Imagine that you have a tank full of vital water… the only source of your drinking water for several miles. The tank is in abundance and has been created so that it can last you your entire lifetime. That should bring you comfort, no? But what if there was a leak in the tank? Drip by drip, pint by pint, gallon by gallon the water – your precious life source – was leaking out, spilling and escaping beyond your grasp. What, if anything, would you do about it? The natural reaction would be to fix it. Some of us might have even had the foresight to ensure that this essential resource was protected with a sturdier vessel.
Well, this description is analogous with your brain. Suppose that your brain had achieve that goal a leak. Bit by bit, memories, experiences, and basic capabilities trickle and stream out of our minds and bodies leaving us helpless and lost. This is what people with Alzheimer’s disease are faced with – a feeling that life not only passes them by, but is being ripped away from them. But how can they fix it?
There have been promises of prescription drugs and other treatments on the not-so-near horizon, but there seems to be little that we can do to heal those who suffer with this disease. There is one glimmer of hope that experts say is still the best way to subdue the symptoms and development of Alzheimer’s: exercise. Having a health and fitness plan that includes exercise has wondrous benefits, the least of which is fighting against Alzheimer’s.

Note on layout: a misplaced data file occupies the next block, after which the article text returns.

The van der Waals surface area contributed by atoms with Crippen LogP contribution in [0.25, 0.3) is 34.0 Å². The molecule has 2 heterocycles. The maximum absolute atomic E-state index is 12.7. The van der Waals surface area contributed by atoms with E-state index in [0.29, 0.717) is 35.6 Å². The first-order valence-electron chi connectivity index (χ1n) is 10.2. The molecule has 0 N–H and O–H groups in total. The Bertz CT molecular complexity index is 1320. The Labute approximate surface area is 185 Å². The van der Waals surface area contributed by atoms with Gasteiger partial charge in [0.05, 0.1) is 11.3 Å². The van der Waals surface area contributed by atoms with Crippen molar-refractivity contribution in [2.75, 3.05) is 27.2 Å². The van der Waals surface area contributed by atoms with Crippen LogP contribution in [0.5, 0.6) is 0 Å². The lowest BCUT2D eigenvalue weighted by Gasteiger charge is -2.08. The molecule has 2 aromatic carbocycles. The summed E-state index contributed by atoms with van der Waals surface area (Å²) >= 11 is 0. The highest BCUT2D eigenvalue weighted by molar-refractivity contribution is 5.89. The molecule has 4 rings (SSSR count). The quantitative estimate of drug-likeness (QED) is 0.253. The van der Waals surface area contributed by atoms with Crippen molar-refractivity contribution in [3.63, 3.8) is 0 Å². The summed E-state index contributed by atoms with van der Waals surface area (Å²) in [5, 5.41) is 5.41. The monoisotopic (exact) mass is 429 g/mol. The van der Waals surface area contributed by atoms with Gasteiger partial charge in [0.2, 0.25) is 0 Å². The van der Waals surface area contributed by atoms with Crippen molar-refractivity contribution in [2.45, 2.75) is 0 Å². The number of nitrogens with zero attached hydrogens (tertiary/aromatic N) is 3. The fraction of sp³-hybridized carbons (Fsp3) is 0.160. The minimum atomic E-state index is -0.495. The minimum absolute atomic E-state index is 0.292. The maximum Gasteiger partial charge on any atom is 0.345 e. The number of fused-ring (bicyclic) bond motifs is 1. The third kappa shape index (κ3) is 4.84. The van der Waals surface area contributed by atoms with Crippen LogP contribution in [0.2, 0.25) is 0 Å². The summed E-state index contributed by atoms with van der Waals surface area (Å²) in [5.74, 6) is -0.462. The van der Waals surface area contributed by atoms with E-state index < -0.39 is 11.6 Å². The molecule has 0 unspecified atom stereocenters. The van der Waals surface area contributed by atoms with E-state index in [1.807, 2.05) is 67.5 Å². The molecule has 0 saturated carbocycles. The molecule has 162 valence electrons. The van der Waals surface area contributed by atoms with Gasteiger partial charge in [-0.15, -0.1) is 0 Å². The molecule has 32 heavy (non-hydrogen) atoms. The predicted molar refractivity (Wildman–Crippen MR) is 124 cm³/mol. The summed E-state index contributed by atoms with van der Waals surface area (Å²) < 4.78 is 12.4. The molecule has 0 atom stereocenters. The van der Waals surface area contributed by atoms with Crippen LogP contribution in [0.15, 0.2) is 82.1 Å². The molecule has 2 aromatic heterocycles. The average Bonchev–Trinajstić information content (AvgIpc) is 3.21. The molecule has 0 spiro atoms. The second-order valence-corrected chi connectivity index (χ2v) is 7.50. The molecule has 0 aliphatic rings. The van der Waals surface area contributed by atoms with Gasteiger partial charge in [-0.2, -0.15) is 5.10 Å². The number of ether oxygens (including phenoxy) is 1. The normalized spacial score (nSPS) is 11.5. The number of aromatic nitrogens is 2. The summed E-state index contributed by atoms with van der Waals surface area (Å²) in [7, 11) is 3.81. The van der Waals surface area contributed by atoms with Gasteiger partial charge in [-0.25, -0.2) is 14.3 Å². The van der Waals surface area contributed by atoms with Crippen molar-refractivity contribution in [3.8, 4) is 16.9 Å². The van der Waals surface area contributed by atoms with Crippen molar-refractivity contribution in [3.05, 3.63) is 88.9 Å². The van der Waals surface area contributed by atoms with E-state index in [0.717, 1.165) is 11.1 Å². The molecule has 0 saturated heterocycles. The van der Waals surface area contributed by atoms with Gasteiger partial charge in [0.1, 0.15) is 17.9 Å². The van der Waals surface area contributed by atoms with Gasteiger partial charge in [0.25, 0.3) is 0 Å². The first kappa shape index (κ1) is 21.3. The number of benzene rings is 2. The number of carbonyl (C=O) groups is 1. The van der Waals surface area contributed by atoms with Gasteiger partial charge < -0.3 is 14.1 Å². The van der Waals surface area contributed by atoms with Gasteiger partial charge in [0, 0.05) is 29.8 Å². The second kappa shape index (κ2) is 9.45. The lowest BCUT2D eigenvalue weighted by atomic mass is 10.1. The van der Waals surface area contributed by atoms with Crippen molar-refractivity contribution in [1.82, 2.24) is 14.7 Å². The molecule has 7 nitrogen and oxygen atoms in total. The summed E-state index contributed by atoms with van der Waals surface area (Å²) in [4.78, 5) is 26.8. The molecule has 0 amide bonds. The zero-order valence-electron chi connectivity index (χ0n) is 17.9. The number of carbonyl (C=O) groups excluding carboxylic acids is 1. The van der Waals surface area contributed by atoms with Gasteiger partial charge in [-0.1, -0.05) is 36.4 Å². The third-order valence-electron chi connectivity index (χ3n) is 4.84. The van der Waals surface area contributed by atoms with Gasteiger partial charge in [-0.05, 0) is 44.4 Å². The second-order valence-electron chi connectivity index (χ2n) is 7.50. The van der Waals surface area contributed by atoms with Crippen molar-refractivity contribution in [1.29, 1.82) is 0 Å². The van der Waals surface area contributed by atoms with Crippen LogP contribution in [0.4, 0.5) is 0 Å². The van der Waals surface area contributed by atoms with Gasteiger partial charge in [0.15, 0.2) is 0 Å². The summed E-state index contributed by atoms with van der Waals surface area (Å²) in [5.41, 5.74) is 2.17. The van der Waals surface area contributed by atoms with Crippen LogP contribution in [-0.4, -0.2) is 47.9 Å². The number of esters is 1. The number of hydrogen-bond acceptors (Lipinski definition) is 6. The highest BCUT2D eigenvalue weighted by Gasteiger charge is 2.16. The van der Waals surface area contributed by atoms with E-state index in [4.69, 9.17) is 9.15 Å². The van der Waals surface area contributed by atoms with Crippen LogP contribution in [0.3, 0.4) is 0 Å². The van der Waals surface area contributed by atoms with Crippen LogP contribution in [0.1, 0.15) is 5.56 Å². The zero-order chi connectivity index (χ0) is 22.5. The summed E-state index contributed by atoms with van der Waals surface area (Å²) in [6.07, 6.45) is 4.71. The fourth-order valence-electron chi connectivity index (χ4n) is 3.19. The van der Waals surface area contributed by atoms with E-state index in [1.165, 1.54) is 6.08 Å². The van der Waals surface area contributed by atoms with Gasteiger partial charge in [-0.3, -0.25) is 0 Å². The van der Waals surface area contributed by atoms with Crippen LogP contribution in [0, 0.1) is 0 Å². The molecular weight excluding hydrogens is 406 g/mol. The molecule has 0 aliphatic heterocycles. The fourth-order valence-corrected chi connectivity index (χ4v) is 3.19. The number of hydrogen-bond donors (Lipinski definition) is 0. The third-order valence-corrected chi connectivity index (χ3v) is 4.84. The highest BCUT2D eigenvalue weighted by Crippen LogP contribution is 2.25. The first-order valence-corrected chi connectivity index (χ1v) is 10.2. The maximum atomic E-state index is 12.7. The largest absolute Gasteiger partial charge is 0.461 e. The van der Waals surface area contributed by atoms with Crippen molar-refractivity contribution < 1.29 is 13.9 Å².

In 2008, the Mayo Clinic released a report on a study done by researchers at the University of Chicago, which stated that based on a study done on mice bred to develop the specific substance known to cause Alzheimer’s disease, physically active mice not only had less of the amyloid plaque, they also created considerably more Alzheimer’s preventing enzymes. In it’s simplest explanation persons with a lot of amyloid plaque deposits in the brain are inclined to having more memory loss than those with less.
Researchers at the Washington University in St. Louis went a step further to investigate the APOE gene – a gene involved in cholesterol metabolism. Although everyone has the gene, those with a specific variation of the APOE gene called e4 are 15 times more likely to develop Alzheimer’s disease than those who do not bear the variant. Of the 201 people in the study, most of those who carried the APOE e4 gene had larger amyloid plaque build up than those without the variation. And what was extremely significant was that those who did not put health and fitness as a priority, that is, the inactive subjects seemed to have a progressive accumulation of the Alzheimer’s inducing amyloid plaque.
This is in stark contrast to those who had the gene and at the very least walked, or jogged for 30 minutes 5 times per week. These volunteers had a plaque accumulation comparable to those who did not carry the variation of the APOE gene.